The question is now: Are they ready and willing to demand them from their political leaders?

  • by Paul Armentano, NORML Deputy Director September 12, 2008

    Lest folks think that NORML is unfairly biased toward one political party over another, let me reiterate that NORML and the NORML Foundation are required by law to be non-partisan.

    (I state this position, again, in response to recent posts proclaiming, inaccurately, that NORML is either pro-Democrat or pro-Republican. In truth, neither of these positions are true, and in fact, NORML’s endorsement of any party, including Greens or Libertarians, would be illegal.)

    By contrast, the NORML PAC can raise funds to contribute to “pot-friendly” political officials at the local, state, or federal level. Since 2001, the NORML PAC has contributed over $37,000 to select politicians. These public officials are not selected because of their political party affiliation; they are selected because they have each made exceptional efforts to liberalize America’s antiquated and punitive marijuana laws.

    Unfortunately, none of the four major Presidential or Vice Presidential candidates are prior recipients of NORML PAC funding — nor is it likely any of them will be in the future.

    On the Democrat ticket, Presidential candidate Barack Obama has flip-flopped twice on the issue of decriminalizing marijuana (replacing arrests and jail terms with small fines) for adults. Although he has made statements supporting an end to federal interference in state medical marijuana laws, he has also expressed skepticism that cannabis has demonstrable therapeutic value, and has said that he would only favor its use under “strict” controls. As a Congressman, Obama has made little-to-no effort to advance marijuana law reform, and has championed various federal anti-drug provisions to increase drug law enforcement efforts both domestically and overseas.

    By contrast, Obama’s running mate, Delaware senior Senator Joe Biden — as noted here, here, here, and here — has a 35-year record regarding the drug war, almost all of it disgraceful. Biden’s most recent verbal support in favor of medical cannabis notwithstanding, the bottom line is that the Senator is a primary architect of the federal policies that have brought us: mandatory minimum sentencing in drug crimes, random workplace drug testing for public employees, the 100-to-1 crack versus powder cocaine sentencing ratio, the creation of the Drug Czar’s office, the RAVE Act, and America’s modern federal anti-paraphernalia laws (the statute that comedian Tommy Chong ultimately spent nine months in prison for violating). Most recently, Biden endorsed a nationwide ban on smoking, and he espoused the use of mycoherbicides such as Fusarium oxysporum — a genetically engineered fungal plant killer — in illicit crop eradication efforts.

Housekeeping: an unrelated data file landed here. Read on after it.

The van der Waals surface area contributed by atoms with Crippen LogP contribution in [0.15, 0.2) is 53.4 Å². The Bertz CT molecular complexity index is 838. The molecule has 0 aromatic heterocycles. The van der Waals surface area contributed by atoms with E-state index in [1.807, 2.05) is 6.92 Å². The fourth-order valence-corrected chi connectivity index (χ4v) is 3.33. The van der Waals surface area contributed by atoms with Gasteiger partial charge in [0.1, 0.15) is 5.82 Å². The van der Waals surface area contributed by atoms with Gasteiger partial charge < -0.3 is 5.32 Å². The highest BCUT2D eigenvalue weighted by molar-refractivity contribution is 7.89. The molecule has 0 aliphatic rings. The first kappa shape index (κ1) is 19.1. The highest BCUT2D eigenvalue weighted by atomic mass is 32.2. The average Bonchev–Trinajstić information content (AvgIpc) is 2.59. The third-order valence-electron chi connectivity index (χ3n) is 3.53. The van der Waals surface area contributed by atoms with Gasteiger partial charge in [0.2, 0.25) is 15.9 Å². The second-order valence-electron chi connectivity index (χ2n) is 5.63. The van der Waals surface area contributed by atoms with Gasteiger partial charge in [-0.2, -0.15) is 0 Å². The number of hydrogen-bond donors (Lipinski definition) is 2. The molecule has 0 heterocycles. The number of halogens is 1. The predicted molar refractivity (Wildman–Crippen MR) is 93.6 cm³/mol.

Predictably, the Republican candidates are no better. During his 26 years in Congress, Arizona senior Senator John McCain has consistently voted in favor of stricter drug enforcement in America and abroad, endorsed Nancy Reagan’s vapid “Just Say No” mantra, backed mandatory minimum sentences and even the death penalty for certain drug offenders, and has repeated scoffed at the notion of medical marijuana, even going so far as to turn his back on bonafide patients.

    McCain’s VP pick, Alaska Governor Sarah Palin, has by far the most limited record on drug policy. Like Obama, Palin is an admitted former pot smoker. However, unlike her running mate, Palin may have some sympathy for medical cannabis patients, having served as the Governor of one of the twelve states that has a legal therapeutic cannabis program and chosen not to speak out against it.

    In short, both party’s veteran candidates (McCain and Biden) are positively awful on drug policy, while the younger generation (Obama and Palin) may offer reformers at least some minor glimmer of hope.

    Bottom line: regardless of who wins the Presidency, marijuana law reform will still be waged primarily on the state and local level — where our support and our victories — continue to grow.